The Manx Museum is walking distance (uphill) from the town centre. The museum is accessible by taking the lift to level 8 of Chester Street Car Park and walking across the adjacent footbridge. This is the national museum of the Isle of Man and has a wide range of exhibits from natural history, to Viking era relics and modern motorcycle racing.
Further along the Promenade, there is a Victorian variety theatre complex at Villa Marina. The Edwardian Concert Hall inside the complex is well worth a look.
TT Start / Finish
TT Start / Finish complex
The annual TT races start and finish in Douglas. You can walk from the Promenade up to the start and finish line on Quarterbridge Road. My preference would be to take a taxi as this is quite a hill to climb. The main infrastructure of the timing tower and officials’ areas remain all year. During the TT races (over May and June), the area is expanded with temporary pits and other buildings.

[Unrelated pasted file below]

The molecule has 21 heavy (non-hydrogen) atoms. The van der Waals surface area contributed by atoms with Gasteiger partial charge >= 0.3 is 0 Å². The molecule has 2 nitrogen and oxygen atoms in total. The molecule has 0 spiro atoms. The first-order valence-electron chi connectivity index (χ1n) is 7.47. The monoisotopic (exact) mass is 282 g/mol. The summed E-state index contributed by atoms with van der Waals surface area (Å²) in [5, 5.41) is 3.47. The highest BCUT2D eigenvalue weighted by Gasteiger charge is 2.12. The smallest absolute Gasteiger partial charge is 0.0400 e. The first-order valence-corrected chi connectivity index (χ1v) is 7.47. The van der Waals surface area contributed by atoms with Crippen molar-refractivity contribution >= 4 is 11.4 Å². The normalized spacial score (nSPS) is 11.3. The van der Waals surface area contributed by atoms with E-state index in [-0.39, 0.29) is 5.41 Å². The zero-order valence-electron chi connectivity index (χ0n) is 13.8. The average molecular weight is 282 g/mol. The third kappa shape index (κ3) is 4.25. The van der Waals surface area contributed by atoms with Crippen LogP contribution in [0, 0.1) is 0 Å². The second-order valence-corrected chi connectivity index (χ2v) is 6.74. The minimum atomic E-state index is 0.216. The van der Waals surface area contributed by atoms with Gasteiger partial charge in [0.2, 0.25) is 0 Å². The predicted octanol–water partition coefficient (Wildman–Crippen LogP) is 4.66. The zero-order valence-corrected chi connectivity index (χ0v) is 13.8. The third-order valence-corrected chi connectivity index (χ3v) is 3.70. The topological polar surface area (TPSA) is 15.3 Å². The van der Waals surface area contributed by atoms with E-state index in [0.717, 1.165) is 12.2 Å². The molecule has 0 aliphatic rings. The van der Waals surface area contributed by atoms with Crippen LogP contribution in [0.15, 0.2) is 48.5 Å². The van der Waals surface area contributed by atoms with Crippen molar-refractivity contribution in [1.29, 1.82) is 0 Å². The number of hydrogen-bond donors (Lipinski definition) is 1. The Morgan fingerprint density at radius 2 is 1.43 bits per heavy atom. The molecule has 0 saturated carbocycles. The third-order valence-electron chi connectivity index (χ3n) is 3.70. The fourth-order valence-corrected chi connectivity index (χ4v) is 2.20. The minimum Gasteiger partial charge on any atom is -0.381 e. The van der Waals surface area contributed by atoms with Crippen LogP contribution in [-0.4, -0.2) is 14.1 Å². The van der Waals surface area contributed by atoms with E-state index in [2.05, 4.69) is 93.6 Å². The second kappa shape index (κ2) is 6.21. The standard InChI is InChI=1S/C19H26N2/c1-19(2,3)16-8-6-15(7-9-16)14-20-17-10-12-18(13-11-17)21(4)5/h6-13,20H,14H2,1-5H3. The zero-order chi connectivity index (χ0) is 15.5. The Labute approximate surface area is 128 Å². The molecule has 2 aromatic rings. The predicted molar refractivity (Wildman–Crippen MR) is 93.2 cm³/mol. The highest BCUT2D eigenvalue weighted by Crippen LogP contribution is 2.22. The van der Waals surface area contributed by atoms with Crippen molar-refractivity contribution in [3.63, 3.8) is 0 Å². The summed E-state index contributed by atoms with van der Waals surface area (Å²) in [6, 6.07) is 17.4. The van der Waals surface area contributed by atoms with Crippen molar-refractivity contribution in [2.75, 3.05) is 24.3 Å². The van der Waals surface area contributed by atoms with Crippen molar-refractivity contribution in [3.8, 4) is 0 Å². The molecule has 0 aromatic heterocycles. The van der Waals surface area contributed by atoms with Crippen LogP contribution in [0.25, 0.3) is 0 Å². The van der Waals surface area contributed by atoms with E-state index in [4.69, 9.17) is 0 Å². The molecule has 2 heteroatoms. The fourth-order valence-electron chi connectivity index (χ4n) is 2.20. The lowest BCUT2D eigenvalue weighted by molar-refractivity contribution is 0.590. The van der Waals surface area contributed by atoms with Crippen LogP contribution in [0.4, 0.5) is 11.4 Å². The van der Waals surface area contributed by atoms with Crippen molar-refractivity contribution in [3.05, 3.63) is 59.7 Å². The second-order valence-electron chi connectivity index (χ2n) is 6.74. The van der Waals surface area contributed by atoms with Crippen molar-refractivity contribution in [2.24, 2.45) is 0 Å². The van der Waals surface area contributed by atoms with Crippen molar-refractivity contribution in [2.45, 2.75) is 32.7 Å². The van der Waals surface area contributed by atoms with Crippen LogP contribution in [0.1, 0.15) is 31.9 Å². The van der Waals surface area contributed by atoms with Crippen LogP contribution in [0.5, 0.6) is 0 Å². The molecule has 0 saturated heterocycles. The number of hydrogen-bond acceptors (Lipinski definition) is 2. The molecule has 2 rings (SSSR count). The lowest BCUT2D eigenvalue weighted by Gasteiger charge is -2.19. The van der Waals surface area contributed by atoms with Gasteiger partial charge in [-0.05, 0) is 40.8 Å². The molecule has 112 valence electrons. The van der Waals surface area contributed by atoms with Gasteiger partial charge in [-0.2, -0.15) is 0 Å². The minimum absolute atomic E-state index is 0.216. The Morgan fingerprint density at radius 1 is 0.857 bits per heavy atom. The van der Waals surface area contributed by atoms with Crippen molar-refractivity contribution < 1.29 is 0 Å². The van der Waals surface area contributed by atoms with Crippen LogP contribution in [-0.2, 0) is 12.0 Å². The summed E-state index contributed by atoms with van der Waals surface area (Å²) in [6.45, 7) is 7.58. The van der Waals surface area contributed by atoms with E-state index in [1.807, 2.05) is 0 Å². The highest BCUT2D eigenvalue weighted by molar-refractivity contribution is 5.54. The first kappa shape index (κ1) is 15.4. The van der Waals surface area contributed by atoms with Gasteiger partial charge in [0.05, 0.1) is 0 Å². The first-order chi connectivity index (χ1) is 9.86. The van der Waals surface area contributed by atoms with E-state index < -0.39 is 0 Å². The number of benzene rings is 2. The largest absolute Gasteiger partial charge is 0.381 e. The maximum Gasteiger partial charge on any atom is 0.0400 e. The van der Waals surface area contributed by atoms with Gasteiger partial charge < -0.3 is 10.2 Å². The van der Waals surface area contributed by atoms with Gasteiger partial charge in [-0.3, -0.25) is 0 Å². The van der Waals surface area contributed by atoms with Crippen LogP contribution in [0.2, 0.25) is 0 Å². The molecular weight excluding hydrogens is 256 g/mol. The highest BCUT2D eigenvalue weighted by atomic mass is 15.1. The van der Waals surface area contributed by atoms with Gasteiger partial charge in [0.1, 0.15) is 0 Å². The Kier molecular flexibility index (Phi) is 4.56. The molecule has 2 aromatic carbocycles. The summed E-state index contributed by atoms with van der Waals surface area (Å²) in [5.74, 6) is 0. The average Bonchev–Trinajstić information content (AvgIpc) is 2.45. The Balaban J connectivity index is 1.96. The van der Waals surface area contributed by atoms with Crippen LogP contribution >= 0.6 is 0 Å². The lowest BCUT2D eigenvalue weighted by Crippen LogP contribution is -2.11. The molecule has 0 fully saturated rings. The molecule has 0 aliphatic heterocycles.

Electric Manx Railway
Manx Electric Railway in Douglas
At the opposite end of the harbour from the ferry terminal, you will find The Electric Manx Railway. The Victorian vintage railway runs from the Douglas terminal to Laxey and Ramsay. The service connects with the Snaefell Mountain Railway at Laxey so you can enjoy the tramway ride to Laxey then go up Snaefell for the views from the top. There is also a Manx Railway Museum nearby to the railway terminus in Douglas. It is open seasonally from March to October.
A circuit of the TT course